Aside from the film itself, the soundtrack from French film composer and avant garde synth-pop artist Rob is well worthy of a listen. As an extra note of quality it works extremely well within the context of the images of the verdant pastures of the valleys and fields.
The film is shot wonderfully well with the French countryside looking perfectly resplendent, as the two lovers meet up for their regular trysts in the shadow of the nuclear plant. But the perfect capture of the valley side can not disguise the fact that the film as a whole is served up slightly confused and luke-warm. By the end the audience could well be wondering what the actual message was.
My review of the conspiracy thriller Australian TV series The Code is over at Flickering Myth and appears below…
The vast expanse of the Australian outback certainly looks like a beautiful and mystical place. From the spiritual majesty of Peter Weir’s Walkabout (1971) to the raw bestial horror of Wolf Creek (2005) and countless others, the cinema screen has striven to capture the mysterious depths and contours of this physically and psychically challenging landscape.
The Code (shown on BBC4 in the UK) is a TV show hoping to bring some of this largely cinematic vision to the small screen. And it succeeds, layering believable characterisation and motivation along with a build up of tension and dread as it progresses through its ‘who’s more corrupt than who?’ storyline
This form of who and whydunnit creates the perfect atmosphere to explore a range of different subjects. Following Canberra based online journalist Ned Banks (Spielman) and his computer hacker brother Jesse (Zukerman) as they try to find out just why they’ve been sent a video of a road accident deep in the outback, the story keeps the viewer gripped with tried and tested TV methods. It’s slick, it’s exciting and each 55 minute episode ends with an artfully produced cliff-hanger…
As the two brothers delve deeper into the mystery, aided and abetted by outback school teacher Alex (Lucy Lawless – yes, that Lucy Lawless of Xena and Spartacus fame), the contrasts between the wild almost unearthly (to European eyes at least) landscape of the outback and the seats of power in the Canberra government become ever more stark.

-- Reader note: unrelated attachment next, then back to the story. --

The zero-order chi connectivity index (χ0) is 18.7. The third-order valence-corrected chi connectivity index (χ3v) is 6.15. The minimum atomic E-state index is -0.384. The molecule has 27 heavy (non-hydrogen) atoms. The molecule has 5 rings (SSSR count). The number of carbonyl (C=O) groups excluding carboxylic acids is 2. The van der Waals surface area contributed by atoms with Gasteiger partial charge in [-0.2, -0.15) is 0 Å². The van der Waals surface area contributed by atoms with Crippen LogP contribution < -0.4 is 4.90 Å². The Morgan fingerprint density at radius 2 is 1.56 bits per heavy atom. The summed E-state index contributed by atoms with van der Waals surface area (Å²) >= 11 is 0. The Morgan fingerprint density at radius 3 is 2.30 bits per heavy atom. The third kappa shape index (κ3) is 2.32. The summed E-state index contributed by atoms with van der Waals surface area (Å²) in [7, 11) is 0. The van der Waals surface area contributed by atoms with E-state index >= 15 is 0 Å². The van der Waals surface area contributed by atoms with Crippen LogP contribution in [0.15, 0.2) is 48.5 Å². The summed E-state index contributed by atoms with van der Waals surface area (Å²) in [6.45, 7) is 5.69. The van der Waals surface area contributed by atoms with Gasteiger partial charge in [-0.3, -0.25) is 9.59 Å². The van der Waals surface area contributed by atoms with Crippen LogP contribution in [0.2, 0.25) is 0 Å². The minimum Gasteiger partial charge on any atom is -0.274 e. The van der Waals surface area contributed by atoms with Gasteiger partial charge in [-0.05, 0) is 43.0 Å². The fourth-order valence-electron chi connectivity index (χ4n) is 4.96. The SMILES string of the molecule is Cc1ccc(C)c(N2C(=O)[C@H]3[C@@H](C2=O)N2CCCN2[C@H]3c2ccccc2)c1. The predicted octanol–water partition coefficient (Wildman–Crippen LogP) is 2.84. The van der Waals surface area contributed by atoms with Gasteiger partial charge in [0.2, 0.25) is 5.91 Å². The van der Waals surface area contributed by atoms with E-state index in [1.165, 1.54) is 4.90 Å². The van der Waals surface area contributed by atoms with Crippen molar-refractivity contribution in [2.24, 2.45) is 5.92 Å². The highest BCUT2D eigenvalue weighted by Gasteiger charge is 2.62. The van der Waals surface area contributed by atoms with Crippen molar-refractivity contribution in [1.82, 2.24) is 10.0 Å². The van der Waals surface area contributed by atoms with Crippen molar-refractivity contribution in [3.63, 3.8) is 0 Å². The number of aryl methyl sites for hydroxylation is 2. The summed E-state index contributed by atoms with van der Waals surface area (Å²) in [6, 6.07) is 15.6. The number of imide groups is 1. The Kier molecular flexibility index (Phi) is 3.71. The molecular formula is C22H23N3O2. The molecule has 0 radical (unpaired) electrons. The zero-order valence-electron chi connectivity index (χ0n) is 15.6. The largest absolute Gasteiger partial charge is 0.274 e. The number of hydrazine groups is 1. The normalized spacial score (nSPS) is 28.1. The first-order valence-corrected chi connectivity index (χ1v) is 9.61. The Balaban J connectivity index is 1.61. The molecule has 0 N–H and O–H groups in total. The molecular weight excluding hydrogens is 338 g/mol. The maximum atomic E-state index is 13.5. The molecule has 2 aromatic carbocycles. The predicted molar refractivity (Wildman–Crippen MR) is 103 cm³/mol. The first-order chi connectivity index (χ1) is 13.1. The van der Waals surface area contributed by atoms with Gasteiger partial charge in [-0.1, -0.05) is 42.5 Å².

Much of this intrigue is captured though the use of smartphones and computers, and the show’s production takes a striking graphical approach to bringing the IT element out. As a geek-pleasing construct, the use of a ‘screen within a screen’ approach, showing off exactly what the tech wizards (mostly the Asperger’s Jesse) are up to online is a critical device. This devotion to top-level tech marks out the show as a world away from the 80’s and 90’s face of Oz Tv which largely came to these shores in the shape of Ramsey Street and Summer Bay.
The attention given to Jesse’s condition and the ability to largely get it right is also a success-story for the show. Rarely have forms of autism been shown in a realistic way in the popular media, and hopefully this sensitive and intelligent portrayal marks an overall maturing of the medium. After all, if the Scandinavians can get it right, why not the Australians?
All in all then, The Code provides plenty of food for thought both in sociological and political terms. An excellent modern thriller series – hopefully more will follow.